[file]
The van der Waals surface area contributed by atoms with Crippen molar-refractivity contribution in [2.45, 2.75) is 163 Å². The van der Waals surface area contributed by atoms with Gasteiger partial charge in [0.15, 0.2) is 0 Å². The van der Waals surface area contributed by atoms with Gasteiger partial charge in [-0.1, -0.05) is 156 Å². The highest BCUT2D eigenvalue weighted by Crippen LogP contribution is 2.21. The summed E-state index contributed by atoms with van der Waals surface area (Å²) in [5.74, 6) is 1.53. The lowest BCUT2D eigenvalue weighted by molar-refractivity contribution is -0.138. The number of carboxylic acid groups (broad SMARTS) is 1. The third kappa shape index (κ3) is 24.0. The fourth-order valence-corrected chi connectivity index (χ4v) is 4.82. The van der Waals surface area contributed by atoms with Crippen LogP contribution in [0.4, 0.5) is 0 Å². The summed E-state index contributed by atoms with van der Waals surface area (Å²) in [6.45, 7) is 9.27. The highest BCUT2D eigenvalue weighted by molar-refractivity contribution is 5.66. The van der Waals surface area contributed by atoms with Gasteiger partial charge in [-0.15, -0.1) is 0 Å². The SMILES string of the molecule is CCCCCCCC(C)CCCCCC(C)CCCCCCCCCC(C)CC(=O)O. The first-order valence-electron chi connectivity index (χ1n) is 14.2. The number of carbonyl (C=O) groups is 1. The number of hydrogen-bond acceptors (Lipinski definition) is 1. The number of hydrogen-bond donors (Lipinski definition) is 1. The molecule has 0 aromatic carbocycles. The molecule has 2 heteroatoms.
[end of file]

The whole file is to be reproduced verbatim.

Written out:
The van der Waals surface area contributed by atoms with Crippen molar-refractivity contribution in [2.45, 2.75) is 163 Å². The van der Waals surface area contributed by atoms with Gasteiger partial charge in [0.15, 0.2) is 0 Å². The van der Waals surface area contributed by atoms with Gasteiger partial charge in [-0.1, -0.05) is 156 Å². The highest BCUT2D eigenvalue weighted by Crippen LogP contribution is 2.21. The summed E-state index contributed by atoms with van der Waals surface area (Å²) in [5.74, 6) is 1.53. The lowest BCUT2D eigenvalue weighted by molar-refractivity contribution is -0.138. The number of carboxylic acid groups (broad SMARTS) is 1. The third kappa shape index (κ3) is 24.0. The fourth-order valence-corrected chi connectivity index (χ4v) is 4.82. The van der Waals surface area contributed by atoms with Crippen LogP contribution in [0.4, 0.5) is 0 Å². The summed E-state index contributed by atoms with van der Waals surface area (Å²) in [6.45, 7) is 9.27. The highest BCUT2D eigenvalue weighted by molar-refractivity contribution is 5.66. The van der Waals surface area contributed by atoms with Gasteiger partial charge in [-0.15, -0.1) is 0 Å². The SMILES string of the molecule is CCCCCCCC(C)CCCCCC(C)CCCCCCCCCC(C)CC(=O)O. The first-order valence-electron chi connectivity index (χ1n) is 14.2. The number of carbonyl (C=O) groups is 1. The number of hydrogen-bond acceptors (Lipinski definition) is 1. The number of hydrogen-bond donors (Lipinski definition) is 1. The molecule has 0 aromatic carbocycles. The molecule has 2 heteroatoms.